TV | Stranger Things

A binge-worthy nod to the '80s

It's OK to compare the kids of Stranger Things to the Goonies crew.
It's OK to compare the kids of Stranger Things to the Goonies crew.

Released just weeks ago, Netflix's newest original series Stranger Things is overflowing with classic '80s nostalgia and major nods to two of sci-fi's biggest names in film and fiction, Stephen King and Steven Spielberg. If you haven't binge-watched the eight-episode series yet, better make plans to do so soon.

After the first episode's minimalist opening credits, Stranger Things' first big throwback to the supernatural horror films of the decade it pays homage to, we meet four of its pivotal characters, a quartet of nerdy friends who are, yes, just like the gang from The Goonies. We're introduced to this science-loving group — Michael, Lucas, Will and Dustin — in the midst of an epic Dungeons & Dragons quest in small-town Anywhere, USA (the fictional Hawkins, Indiana) in 1983. Some creepy, weird shit is happening that the government doesn't want anyone — let alone some smart, meddling kids — to know about. That night on the way home from Michael's house, Will goes missing. To everyone else, he seems to vanish into thin air... and maybe he did. When the rest of the gang goes out looking for him later, they find a peculiar, almost mute girl with a shaved head who tells them her name is Eleven. She inexplicably seems to know something about Will and where he's gone, and agrees to help his three friends if she can.

Without revealing too many spoilers, the rest of the series explores how Will's family and friends — including Eleven, who also turns out to have some otherworldly powers — refuse to give up the search for him. They believe he's alive and nearby, yet just out of their reach. As stranger things literally keep happening around Hawkins, the mystery starts to unravel and the involved players realize that Will's disappearance is tied to a conspiracy that's much bigger than they ever imagined.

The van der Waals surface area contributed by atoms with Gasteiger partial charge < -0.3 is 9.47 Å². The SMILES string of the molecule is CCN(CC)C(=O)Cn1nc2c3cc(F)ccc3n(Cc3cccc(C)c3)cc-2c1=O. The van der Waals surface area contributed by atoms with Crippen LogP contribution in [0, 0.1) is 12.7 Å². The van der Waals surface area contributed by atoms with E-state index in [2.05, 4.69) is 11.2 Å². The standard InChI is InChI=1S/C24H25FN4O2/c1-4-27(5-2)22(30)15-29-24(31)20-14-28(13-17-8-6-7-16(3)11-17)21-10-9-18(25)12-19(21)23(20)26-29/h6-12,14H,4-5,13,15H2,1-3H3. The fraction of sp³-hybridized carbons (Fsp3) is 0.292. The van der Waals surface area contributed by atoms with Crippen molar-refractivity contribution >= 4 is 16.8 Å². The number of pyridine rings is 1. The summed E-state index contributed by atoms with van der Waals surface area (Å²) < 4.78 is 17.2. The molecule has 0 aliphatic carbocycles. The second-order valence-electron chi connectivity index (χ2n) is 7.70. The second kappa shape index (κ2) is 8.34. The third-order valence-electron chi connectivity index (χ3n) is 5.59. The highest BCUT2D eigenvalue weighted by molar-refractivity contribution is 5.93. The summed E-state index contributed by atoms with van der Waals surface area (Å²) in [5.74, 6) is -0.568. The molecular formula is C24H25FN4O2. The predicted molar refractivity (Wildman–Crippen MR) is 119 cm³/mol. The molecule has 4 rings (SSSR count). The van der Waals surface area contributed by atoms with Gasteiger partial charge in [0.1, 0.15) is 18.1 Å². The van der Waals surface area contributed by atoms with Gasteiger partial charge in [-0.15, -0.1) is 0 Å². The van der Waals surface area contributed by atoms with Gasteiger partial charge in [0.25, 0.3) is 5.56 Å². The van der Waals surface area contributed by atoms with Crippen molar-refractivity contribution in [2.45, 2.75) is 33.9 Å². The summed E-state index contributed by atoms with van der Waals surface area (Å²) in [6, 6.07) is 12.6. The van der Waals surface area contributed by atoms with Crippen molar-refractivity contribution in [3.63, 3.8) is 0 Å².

While so many elements of the series, created by brothers Matt and Ross Duffer and produced by Shawn Levy, pay tribute to the 1980s supernatural genre, Stranger Things manages to feel fresh and nostalgic at the same time. The show boasts some standout casting, including all the kid characters, along with Will's manic, panicked mom Joyce, played by Winona Ryder. Matthew Modine is a sinister government agent, and David Harbour plays the troubled yet savvy police chief Hopper.

Once you dive into the series, everything begins to seem familiar in a weirdly déjà-vu-esque way. That's because the showrunners never let up on the references and throwbacks to all the '80s films that inspired Stranger Things; films like E.T., Alien, Stand by Me, Poltergeist, The Thing, The Goonies and many others.

Luckily for those of us who've already breezed through Season One, a second season has been confirmed and is so far planned to be a sequel to the first, investigating some of the elements that weren't explained in depth, and also introducing some new characters to the already familiar lineup.

Books are Made of Other Books with Kate Lebo + Sam Ligon @ Auntie's Bookstore

Fri., Sept. 24, 7-8 p.m.
  • or

About The Author

Chey Scott

Chey Scott is the Inlander's food and listings editor. She compiles the weekly events calendar for the print and online editions of the Inlander, manages and edits the food section, and also writes about local arts and culture. Chey (pronounced Shay) is a lifelong Spokanite and a graduate of Washington State University...